“What are you doing?” asks Dave. He’s just got into bed and I’m scrabbling, in that irritating, apologetic, one-handed way of mine on the bedside table. Irritating because if I don’t stop soon he knows he’ll have to get up again to help.
“Just getting my cannabis,” I say.
He sits bolt upright. He’s appalled. He’s in bed with a drug user. A lifetime enjoying alcohol has never softened his righteous attitude to mind-bending substances. Drugs are a disgrace: he won’t contemplate them in his house and he never forgave a girlfriend of mine who lit a joint in his car after he’d picked her up at the station. What if the police had stopped them?
“Relax,” I say. “It’s only a sugar-free gummy bear. A cannabis gummy bear. How cute is that? Or I’ve got a cannabis jelly dome that’s vegan too. Would you like one to suck?”
For it is true; I have become a user and a pusher. The misery of my nights had been growing – a self-fulfilling prophecy of broken sleep and pain, when analgesics didn’t reach me and addictive benzodiazepines tempted me.
I cast around for someone to buy me proper weed, but I’m so square (as opposed to Dave, who’s cuboid) that I didn’t know anyone. Well, no one I felt I could broach it with, if you know what I mean. It’s a delicate matter, procurement, if you don’t speak the language. My arthritic friend who recently smuggled some back from Canada needs it all for himself; my dope-smoking girlfriend is hundreds of miles away; I know no dealers; I can’t ask local teenagers because I know their parents, and it’s useless asking Dave to make discreet inquiries in the pub, because frankly he’d rather die.Then someone sent me CBD-infused products from love-hemp.com, mysterious things that I gazed upon with the same nervous enthusiasm as the box of totally unfamiliar Ottolenghi recipe essentials I was sent. CBD sweeties? Chocolate? Body salve? Oil from a pipette, like luxury serum? And Britain is only getting started – in the States CBD is a pop-culture phenomenon. Kim Kardashian held a CBD-themed baby shower this year; the fast-food chain Carl’s Jr tested a CBD-infused burger in Colorado. You can get CBD mascara and dog biscuits.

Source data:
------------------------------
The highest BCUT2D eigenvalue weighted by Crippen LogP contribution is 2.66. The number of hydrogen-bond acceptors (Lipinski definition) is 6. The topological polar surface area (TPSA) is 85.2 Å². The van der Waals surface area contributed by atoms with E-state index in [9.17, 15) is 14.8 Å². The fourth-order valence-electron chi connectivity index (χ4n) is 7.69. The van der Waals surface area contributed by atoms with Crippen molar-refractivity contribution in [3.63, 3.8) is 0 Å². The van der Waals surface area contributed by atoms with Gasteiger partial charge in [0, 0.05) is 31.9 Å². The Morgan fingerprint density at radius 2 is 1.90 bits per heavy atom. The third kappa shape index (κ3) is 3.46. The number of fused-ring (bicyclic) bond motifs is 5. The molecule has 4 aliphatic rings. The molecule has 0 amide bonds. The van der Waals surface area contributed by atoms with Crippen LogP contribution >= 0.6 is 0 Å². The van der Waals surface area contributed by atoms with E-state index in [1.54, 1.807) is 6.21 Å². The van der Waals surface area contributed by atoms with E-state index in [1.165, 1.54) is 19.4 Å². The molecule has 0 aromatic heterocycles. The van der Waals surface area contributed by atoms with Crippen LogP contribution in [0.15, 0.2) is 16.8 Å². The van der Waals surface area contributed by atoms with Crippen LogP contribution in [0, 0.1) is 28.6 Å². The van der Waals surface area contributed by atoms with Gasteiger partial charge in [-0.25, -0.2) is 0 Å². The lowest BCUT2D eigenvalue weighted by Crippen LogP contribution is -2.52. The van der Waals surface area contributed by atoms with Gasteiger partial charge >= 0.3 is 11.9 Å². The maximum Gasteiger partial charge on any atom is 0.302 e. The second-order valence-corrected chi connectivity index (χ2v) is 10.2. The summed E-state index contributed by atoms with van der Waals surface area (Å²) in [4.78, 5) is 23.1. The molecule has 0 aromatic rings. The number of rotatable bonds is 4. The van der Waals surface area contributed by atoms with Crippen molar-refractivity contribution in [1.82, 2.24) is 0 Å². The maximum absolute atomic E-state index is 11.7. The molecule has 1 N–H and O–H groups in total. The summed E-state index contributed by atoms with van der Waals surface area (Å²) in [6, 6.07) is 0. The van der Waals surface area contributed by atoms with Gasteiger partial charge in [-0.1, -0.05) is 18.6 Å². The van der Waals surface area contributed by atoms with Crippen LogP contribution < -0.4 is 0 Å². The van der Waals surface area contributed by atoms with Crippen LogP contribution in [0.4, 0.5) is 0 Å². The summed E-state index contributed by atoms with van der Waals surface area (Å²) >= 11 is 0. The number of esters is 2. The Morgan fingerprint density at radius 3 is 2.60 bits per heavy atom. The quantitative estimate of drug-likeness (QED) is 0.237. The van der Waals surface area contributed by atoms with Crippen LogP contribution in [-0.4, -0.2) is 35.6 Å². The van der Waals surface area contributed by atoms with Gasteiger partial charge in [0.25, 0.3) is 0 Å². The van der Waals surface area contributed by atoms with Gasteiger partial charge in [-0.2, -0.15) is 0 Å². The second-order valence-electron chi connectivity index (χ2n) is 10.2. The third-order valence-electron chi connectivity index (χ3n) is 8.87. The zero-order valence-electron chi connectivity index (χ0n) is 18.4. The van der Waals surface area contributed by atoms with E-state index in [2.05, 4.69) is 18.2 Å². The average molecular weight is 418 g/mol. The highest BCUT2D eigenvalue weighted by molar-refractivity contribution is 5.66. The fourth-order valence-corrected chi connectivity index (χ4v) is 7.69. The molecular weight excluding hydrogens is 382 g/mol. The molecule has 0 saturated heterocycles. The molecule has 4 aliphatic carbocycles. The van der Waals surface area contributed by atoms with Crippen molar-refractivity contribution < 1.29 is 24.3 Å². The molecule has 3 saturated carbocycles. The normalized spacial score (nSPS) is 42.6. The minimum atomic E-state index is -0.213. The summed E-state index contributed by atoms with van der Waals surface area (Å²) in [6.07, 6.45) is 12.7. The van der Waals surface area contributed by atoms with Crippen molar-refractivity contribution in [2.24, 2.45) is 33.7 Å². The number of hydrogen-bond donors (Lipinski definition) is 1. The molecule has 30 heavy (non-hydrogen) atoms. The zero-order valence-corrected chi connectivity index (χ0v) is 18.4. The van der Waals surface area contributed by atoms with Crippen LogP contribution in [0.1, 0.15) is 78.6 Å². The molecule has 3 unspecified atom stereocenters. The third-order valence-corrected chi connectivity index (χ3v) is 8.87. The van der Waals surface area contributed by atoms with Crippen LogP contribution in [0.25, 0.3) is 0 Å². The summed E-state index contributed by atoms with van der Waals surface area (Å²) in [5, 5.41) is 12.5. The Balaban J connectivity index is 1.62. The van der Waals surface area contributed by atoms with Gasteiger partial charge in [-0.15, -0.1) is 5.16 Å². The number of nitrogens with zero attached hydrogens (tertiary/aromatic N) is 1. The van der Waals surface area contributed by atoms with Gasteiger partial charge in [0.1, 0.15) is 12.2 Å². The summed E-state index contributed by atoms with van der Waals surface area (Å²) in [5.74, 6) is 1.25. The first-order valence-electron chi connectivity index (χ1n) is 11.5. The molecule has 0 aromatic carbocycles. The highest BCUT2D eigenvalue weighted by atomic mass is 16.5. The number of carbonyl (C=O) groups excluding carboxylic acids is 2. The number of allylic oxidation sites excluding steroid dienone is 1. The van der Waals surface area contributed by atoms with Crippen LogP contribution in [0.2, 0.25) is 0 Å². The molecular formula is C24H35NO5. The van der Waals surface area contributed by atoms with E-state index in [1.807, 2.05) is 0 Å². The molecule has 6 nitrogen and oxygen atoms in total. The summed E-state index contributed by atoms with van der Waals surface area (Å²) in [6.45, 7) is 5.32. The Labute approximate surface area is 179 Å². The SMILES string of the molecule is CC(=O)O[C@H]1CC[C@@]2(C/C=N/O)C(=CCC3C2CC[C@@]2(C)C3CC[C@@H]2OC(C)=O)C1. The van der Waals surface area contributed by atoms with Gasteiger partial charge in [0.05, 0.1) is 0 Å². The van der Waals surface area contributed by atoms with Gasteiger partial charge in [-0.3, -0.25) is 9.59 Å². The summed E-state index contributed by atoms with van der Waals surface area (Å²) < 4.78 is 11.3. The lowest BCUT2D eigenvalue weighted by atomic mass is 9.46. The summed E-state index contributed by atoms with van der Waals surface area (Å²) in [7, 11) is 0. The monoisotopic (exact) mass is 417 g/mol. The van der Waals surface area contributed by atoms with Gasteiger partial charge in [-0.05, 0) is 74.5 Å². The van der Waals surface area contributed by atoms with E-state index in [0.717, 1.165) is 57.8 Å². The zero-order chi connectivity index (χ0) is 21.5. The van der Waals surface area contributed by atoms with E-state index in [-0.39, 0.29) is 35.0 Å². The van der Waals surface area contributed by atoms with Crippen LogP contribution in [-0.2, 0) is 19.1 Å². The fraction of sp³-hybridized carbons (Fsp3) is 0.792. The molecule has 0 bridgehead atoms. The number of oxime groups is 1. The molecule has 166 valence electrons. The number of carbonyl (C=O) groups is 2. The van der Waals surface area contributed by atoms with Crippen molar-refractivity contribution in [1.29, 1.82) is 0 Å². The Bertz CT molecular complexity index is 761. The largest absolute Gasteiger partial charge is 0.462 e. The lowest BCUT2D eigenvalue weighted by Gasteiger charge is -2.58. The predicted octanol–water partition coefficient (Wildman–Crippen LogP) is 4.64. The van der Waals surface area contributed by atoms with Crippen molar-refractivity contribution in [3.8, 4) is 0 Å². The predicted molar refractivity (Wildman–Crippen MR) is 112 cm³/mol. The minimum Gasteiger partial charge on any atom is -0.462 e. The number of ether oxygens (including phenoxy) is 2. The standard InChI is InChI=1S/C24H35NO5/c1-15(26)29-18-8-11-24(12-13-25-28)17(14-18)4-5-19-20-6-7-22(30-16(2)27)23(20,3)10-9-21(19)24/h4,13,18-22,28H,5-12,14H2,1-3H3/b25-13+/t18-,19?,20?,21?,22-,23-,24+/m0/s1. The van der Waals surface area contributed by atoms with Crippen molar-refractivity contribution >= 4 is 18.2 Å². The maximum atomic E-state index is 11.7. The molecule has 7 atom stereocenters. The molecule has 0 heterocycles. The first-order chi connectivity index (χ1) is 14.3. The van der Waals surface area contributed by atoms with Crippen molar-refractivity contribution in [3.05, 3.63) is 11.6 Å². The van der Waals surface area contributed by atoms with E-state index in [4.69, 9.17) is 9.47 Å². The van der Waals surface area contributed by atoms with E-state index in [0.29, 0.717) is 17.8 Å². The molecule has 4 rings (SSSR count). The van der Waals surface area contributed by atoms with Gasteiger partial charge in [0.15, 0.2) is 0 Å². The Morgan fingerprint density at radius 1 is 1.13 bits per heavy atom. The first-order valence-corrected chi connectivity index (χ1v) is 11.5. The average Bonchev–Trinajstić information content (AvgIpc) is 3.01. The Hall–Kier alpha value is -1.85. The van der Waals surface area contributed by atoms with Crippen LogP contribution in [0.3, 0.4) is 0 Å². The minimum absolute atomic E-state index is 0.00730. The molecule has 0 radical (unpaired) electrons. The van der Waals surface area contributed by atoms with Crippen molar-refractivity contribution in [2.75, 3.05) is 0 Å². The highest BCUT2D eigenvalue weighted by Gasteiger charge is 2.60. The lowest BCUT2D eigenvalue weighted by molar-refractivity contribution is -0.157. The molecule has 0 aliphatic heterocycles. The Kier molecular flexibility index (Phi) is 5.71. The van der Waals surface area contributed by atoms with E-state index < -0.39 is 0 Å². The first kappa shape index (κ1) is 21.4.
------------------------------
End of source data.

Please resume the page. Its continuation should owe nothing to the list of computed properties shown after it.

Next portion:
But the thing is that, really, truly, honestly, I found sucking just one humble jelly dome helps me.
I’m one of the biggest sceptics to, er, no longer walk this Earth. I smell snake oil at, well, 50 paces (what’s with all the walking metaphors?). But this stuff, fully legal and marketed as a food supplement, seems to work. Since I started sucking sweeties or dropping oil under my tongue last thing before I put the light out, I haven’t had a ghastly night. Broken ones, yes. But that huge hurdle of falling asleep – that’s gone away. It’s like escaping torture.
The cannabis thing is complicated. CBD – not to be confused with CBT, cognitive behavioural therapy, although that might help me too – stands for cannabidiol. CBD doesn’t make you high, it’s been approved by the World Health Organisation and it’s legal. Anecdotally and, increasingly, scientifically, it eases pain, insomnia and anxiety.
The other main cannabinoid in a cannabis plant is THC, tetrahydrocannabinol. That’s the one that’s illegal, psychoactive and makes you high. (Tetra, huh? I think that’s what I need.) What I’m taking contains no THC. The medicinal cannabis that helps children with terrible epilepsy, smuggled into the country by their mothers, contains CBD and THC.
What fascinates me, of course, is the massive power of placebo. If I chew a jelly dome – a bit nothingy to taste but less meh than oil drops under the tongue – I relax, convinced I’m going to sleep. Does the CBD do that or is my brain convincing my body that it’s going to do it? Or a bit of both?
Frankly, I’m not going to overthink it. Placebos work best when you follow a treatment ritual. So I close my book, take off my glasses, start my one-handed scrabble for the LoveHemp sweetie tin. Which, if it doesn’t sound silly, feels like a way to guarantee peace.
“I’ve got cannabis chocolate too,” I tell Dave. “I’ll give you some in the morning.” He’s still huffing and puffing when I fall asleep.
Melanie Reid is tetraplegic after breaking her neck and back in a riding accident in April 2010